Speaker Sensitivity 101: Simple Guide + SPL Calculator

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Speaker sensitivity refers to how loud a speaker plays when given a certain amount of electrical power. When given the same power, a more sensitive speaker will play louder than a less sensitive model.

It’s one of the first things I learned as a sound engineer. If it’s a new concept for you, you will be surprised by the difference it makes.

This article teaches you the relationship between sensitivity, loudness and sound quality. You’ll also learn how sensitivity is measured and why it’s crucial to a home audio system.

Key Points

  • Speaker sensitivity determines how effectively a speaker converts electrical energy into sound.
  • Increasing your speaker’s sensitivity by 3 dB is the same as doubling the power of your amplifier.
  • You can only compare the sensitivity of different speakers if they are measured using the same input power, impedance and distance.

Why is Sensitivity Important?

Sensitivity in speakers plays a crucial role in determining the amount of power needed to produce a certain level of sound. To see the difference it makes, play around with this SPL calculator.

Simple SPL Calculator

80 dB 105 dB
20 Watts 400 Watts
RESULTS

SPL AT 1 METER (RMS):

This is a very simple calculator for SPL. I’ve removed some of the more complex factors so you can easily understand the basics of how speaker sensitivity affects loudness. You may be surprised by the results.

I’ve set the default settings like my home system – speakers with an 87 dB sensitivity (2.83V/1m) and an amplifier with a 100-watt RMS rating. The result is an SPL of 107 dB at a distance of one meter (which is how a speaker’s sensitivity is measured). Try this.

  1. Move the sensitivity up by 3 dB to 90 dB. The result is 110 dB at 1 meter. It has increased by the same amount as the increase in sensitivity. That makes sense.
  2. Reset the calculator and increase the amplifier power slider until the SPL result reaches 110 dB.

Wow. That’s right. You need 200 watts to reach 110 dB – twice as much power. That’s quite some amplifier upgrade. Now you can see why you should pay more attention to speaker sensitivity if you want more volume in your room.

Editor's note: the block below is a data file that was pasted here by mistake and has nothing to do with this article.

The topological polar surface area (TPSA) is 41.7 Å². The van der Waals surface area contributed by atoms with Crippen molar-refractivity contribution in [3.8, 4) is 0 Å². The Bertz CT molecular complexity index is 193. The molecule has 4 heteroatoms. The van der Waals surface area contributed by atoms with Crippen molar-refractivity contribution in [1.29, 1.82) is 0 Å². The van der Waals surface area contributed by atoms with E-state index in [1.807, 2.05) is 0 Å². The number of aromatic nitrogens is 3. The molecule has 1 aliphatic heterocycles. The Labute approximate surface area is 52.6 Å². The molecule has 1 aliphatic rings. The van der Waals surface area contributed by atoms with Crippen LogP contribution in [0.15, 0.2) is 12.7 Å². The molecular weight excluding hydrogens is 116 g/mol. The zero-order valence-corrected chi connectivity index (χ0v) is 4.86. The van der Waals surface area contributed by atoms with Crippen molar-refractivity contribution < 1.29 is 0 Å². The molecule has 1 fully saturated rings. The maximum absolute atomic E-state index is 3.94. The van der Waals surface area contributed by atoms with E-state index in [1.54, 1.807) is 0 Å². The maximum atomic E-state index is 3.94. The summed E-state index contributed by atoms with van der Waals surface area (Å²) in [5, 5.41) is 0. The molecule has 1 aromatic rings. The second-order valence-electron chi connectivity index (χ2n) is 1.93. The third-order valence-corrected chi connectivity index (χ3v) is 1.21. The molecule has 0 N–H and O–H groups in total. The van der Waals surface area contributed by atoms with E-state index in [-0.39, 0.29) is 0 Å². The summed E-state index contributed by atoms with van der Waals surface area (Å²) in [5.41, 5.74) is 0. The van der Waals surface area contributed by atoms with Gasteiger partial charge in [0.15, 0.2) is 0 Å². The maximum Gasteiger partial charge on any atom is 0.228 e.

Here’s a table showing more comparisons.

Speaker Sensitivity and Power Comparison
Power (84dB Speaker) SPL (dB) Power (92dB Speaker)
40 watts 100 6 watts
60 watts 102 10 watts
100 watts 104 16 watts
160 watts 106 25 watts
250 watts 108 40 watts
395 watts 110 63 watts
624 watts 112 99 watts
989 watts 114 157 watts

Here’s another thing to try.

  1. Reset the calculator so the current settings are 87 dB (sensitivity), 100 watts (RMS power) and an SPL of 107 dB.
  2. Move the sensitivity slider up 3 dB to 90 dB. The SPL goes to 110 dB.
  3. Decrease the RMS power slider to 50 watts. The result is 107 dB, back where we started.

This experiment tells us if you increase your speaker sensitivity by only 3 DB, you can halve the power of your amplifier and keep the same volume in your room. So, you don’t need to buy a super powerful amp after all!

Not only do more sensitive speakers provide louder sound with less power, but they often boast better design and construction. The improved design reduces distortion, allowing for a more transparent and accurate listening experience.

Speaker Efficiency vs. Sensitivity

While related, speaker efficiency and sensitivity are different.

Efficiency measures the percentage of electrical energy speakers convert into acoustic or sound energy. Sensitivity refers to the loudness in decibels that speakers produce when given a specific electrical input.